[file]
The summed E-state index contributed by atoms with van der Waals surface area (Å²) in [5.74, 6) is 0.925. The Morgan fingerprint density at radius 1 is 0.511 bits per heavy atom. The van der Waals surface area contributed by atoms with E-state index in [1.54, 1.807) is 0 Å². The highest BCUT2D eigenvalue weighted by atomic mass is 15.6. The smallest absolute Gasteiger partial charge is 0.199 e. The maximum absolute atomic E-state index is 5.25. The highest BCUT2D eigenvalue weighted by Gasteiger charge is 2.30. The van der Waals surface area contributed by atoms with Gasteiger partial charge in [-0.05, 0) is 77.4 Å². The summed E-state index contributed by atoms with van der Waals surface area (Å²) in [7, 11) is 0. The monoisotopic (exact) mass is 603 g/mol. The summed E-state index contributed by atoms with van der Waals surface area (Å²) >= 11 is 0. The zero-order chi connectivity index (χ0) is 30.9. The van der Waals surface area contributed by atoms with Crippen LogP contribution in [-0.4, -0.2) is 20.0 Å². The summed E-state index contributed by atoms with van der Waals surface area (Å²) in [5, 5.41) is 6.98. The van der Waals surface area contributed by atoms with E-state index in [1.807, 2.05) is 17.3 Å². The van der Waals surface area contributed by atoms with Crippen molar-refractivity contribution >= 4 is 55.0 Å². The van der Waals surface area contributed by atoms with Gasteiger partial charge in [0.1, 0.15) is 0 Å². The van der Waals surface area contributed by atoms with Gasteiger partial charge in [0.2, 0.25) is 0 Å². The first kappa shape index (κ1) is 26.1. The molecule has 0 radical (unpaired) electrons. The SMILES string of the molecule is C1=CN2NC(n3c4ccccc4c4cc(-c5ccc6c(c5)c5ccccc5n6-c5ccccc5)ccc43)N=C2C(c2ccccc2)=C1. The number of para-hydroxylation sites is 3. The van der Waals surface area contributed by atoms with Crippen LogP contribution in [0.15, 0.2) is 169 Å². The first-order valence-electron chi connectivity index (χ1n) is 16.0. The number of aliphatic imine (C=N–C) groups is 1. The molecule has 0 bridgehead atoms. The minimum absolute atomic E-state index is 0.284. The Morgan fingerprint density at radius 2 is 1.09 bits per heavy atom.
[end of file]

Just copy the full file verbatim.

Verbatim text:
The summed E-state index contributed by atoms with van der Waals surface area (Å²) in [5.74, 6) is 0.925. The Morgan fingerprint density at radius 1 is 0.511 bits per heavy atom. The van der Waals surface area contributed by atoms with E-state index in [1.54, 1.807) is 0 Å². The highest BCUT2D eigenvalue weighted by atomic mass is 15.6. The smallest absolute Gasteiger partial charge is 0.199 e. The maximum absolute atomic E-state index is 5.25. The highest BCUT2D eigenvalue weighted by Gasteiger charge is 2.30. The van der Waals surface area contributed by atoms with Gasteiger partial charge in [-0.05, 0) is 77.4 Å². The summed E-state index contributed by atoms with van der Waals surface area (Å²) in [7, 11) is 0. The monoisotopic (exact) mass is 603 g/mol. The summed E-state index contributed by atoms with van der Waals surface area (Å²) >= 11 is 0. The zero-order chi connectivity index (χ0) is 30.9. The van der Waals surface area contributed by atoms with Crippen LogP contribution in [-0.4, -0.2) is 20.0 Å². The summed E-state index contributed by atoms with van der Waals surface area (Å²) in [5, 5.41) is 6.98. The van der Waals surface area contributed by atoms with E-state index in [1.807, 2.05) is 17.3 Å². The van der Waals surface area contributed by atoms with Crippen molar-refractivity contribution >= 4 is 55.0 Å². The van der Waals surface area contributed by atoms with Gasteiger partial charge in [0.1, 0.15) is 0 Å². The van der Waals surface area contributed by atoms with Gasteiger partial charge in [0.2, 0.25) is 0 Å². The first kappa shape index (κ1) is 26.1. The molecule has 0 radical (unpaired) electrons. The SMILES string of the molecule is C1=CN2NC(n3c4ccccc4c4cc(-c5ccc6c(c5)c5ccccc5n6-c5ccccc5)ccc43)N=C2C(c2ccccc2)=C1. The number of para-hydroxylation sites is 3. The van der Waals surface area contributed by atoms with Crippen LogP contribution in [0.15, 0.2) is 169 Å². The first-order valence-electron chi connectivity index (χ1n) is 16.0. The number of aliphatic imine (C=N–C) groups is 1. The molecule has 0 bridgehead atoms. The minimum absolute atomic E-state index is 0.284. The Morgan fingerprint density at radius 2 is 1.09 bits per heavy atom.